April 22, 2009

Review: Also in Arcadia by Andrew Mulvania

Also in Arcadia by Andrew Mulvania is both a subtle and striking journey through childhood, loss and recognition set amidst the landscape of the Midwest. Mulvania, a native of Missouri, has written a collection of poems that pay homage to the people and places with keen eye for the small things that shape daily rural life. This work provides a glimpse into the past and holds its breath for the possibility of a more hopeful future.

Mulvania begins with the first of three sections entitled Portrait of the Artist as a Young Man where rural life is subtlety magicked through the eyes of the imaginative youth. This section travels through a variety of rural places: home, barn, church and county fairs and actions: harvesting, farrowing and berry-picking, as is reflected in the book’s first poem “Blackberry-Picking”;

We wanted the easy harvest,
the berries that would drop
in the bucket with a touch, the ones
left unguarded by spiders
and within reach.
But more common were those
you’d have to stretch to grab—
maneuver your hand
through an ambush of brambles,
as though reaching through
a broken window—

With a gentle, but wise voice that reflects awe and reverence for nature, rather than dominance or mastery, Mulvania shares the childhood lesson that life does not always provide the painless path. From there, Mulvania pulls back and focuses more on exhibiting child-like wonder at the world, yet maintaining the attention to detail required of any good artist.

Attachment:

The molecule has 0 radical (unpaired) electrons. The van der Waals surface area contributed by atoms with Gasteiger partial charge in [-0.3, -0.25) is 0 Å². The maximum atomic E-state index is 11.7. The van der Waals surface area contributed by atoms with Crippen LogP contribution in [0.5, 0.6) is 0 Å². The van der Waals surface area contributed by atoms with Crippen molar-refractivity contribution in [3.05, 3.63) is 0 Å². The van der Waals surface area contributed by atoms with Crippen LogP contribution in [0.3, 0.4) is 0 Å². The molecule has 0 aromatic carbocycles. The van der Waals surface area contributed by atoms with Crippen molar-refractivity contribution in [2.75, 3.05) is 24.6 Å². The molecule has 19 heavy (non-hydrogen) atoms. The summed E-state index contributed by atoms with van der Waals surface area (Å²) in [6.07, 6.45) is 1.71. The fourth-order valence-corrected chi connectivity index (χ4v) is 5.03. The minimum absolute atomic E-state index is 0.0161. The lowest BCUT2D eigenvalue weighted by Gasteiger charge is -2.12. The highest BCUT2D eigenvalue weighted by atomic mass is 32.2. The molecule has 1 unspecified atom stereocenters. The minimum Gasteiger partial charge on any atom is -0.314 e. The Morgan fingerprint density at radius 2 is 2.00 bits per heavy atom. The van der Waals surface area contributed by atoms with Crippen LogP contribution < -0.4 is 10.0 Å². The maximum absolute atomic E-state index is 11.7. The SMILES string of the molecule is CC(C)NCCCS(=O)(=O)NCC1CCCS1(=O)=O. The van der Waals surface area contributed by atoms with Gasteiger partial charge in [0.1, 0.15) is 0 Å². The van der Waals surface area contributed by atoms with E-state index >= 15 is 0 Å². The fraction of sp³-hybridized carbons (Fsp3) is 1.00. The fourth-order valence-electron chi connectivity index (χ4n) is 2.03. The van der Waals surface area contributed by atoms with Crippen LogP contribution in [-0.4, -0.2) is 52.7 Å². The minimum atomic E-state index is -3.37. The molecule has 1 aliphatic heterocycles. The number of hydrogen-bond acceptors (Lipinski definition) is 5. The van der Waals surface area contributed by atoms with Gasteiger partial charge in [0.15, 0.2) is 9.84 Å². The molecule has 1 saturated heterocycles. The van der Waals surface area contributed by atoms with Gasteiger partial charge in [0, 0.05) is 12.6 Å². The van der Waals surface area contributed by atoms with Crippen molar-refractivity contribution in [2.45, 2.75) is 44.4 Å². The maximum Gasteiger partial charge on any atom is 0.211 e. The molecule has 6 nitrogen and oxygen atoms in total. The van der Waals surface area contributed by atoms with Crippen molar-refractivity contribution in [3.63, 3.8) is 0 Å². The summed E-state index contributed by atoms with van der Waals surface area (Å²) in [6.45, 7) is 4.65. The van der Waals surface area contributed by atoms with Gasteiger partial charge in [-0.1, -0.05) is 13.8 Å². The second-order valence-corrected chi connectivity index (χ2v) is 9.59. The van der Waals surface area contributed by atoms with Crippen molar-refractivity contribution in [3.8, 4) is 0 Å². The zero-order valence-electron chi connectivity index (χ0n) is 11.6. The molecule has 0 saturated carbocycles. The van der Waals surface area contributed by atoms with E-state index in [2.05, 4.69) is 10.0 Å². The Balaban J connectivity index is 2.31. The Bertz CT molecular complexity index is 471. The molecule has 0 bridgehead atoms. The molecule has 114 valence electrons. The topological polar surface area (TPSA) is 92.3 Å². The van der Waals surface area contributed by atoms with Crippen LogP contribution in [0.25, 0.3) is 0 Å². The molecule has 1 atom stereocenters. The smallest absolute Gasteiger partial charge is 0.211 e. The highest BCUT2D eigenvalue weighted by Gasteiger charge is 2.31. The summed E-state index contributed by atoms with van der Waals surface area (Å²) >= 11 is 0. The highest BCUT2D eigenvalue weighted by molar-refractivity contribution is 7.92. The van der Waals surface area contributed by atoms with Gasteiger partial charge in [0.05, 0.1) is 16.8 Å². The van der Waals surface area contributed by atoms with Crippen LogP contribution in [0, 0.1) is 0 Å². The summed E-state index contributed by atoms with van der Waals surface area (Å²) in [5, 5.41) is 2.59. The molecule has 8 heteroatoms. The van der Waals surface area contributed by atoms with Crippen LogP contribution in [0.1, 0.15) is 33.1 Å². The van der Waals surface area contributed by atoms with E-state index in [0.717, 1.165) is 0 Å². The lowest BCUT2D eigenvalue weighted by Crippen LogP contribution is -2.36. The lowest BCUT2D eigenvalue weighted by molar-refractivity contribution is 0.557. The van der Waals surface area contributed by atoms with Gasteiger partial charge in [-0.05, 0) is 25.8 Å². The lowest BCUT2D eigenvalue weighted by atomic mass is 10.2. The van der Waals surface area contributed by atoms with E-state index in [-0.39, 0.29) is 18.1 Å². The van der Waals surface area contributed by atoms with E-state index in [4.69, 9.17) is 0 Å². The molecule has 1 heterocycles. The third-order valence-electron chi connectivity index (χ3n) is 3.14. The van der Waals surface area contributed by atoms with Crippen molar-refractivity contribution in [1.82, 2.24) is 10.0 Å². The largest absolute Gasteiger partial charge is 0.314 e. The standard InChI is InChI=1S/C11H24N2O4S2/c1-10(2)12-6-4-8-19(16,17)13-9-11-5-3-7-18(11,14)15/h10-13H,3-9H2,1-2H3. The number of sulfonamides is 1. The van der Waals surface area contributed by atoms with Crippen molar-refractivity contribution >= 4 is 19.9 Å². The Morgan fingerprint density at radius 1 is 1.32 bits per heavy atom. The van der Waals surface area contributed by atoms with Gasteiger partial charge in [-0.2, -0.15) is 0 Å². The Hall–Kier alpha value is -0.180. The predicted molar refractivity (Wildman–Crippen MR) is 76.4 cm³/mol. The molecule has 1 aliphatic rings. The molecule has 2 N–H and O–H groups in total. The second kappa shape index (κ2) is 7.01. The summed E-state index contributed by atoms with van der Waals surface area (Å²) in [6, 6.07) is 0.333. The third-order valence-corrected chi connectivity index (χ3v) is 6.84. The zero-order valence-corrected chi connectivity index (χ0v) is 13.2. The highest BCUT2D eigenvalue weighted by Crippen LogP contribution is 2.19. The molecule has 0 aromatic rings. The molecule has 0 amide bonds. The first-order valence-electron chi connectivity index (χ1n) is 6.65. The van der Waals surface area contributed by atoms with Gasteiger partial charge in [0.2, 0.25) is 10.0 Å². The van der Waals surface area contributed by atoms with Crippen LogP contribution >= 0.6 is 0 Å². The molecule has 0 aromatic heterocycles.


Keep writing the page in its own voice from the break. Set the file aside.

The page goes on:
Family, home and religious tradition are also explored in poems like "Sunrise Service, Solid Rock Baptist Church” where the narrator grounds spiritual doubt in the natural world: “I don’t know if I felt all that I was supposed to feel, /or whether I believed what they said when they said, / ‘He is not here whom you seek,’ I knew / the red fox would run the banks of Pointer’s Creek that day, /the wild iris rise up from a shroud of dew.”

The book's middle section journeys down toward death as the title Katabasis suggests. Here, a somber voice describes how frequently death has touched the narrator’s experiences with simplicity and normality. We are reminded that death most often comes not in a grandiose fashion, but in the course of daily ritual, as with the poem “Elegy for Gary Wolfe”,
The hogs must be persuaded with the shocker,
and Gary ignores his heart as it starts to pound—
the hogs must all be loaded for slaughter.

In the final section, Of Foreign Lands and People, Mulvnia pays formal homage to home, family and the great writers that have clearly shaped this writer’s voice. With detailed imagery, Mulvania eloquently invokes the spirits of Frost and Whitman, often using formal poetic forms and subtle rhyme. Just as the farmers painstakingly tend their fields, Mulvania has expertly crafted a collection of poems bright with imagery and rich in emotion. Also in Arcadia is a beautiful book that I highly recommend reading.

In fact, Andrew is a featured reader at this month's Poetsburgh, Thursday, April 23rd at 8pm at Zany Umbrella's performance space in Lawrenceville. Come out and hear him read from Also in Arcadia and pick up a copy. Don't miss it!

Review by Laura E. Davis


Andrew Mulvania is the author of Also In Arcadia, published by The Backwaters Press in 2008. His poems have appeared in an array of journals, including Poetry, North American Review, Bellingham Review, Green Mountains Review, and others. He was the recipient of a 2008 Pennsylvania Council on the Arts Individual Creative Artists Fellowship in Literature. He is currently an assistant professor of English at Washington & Jefferson College.

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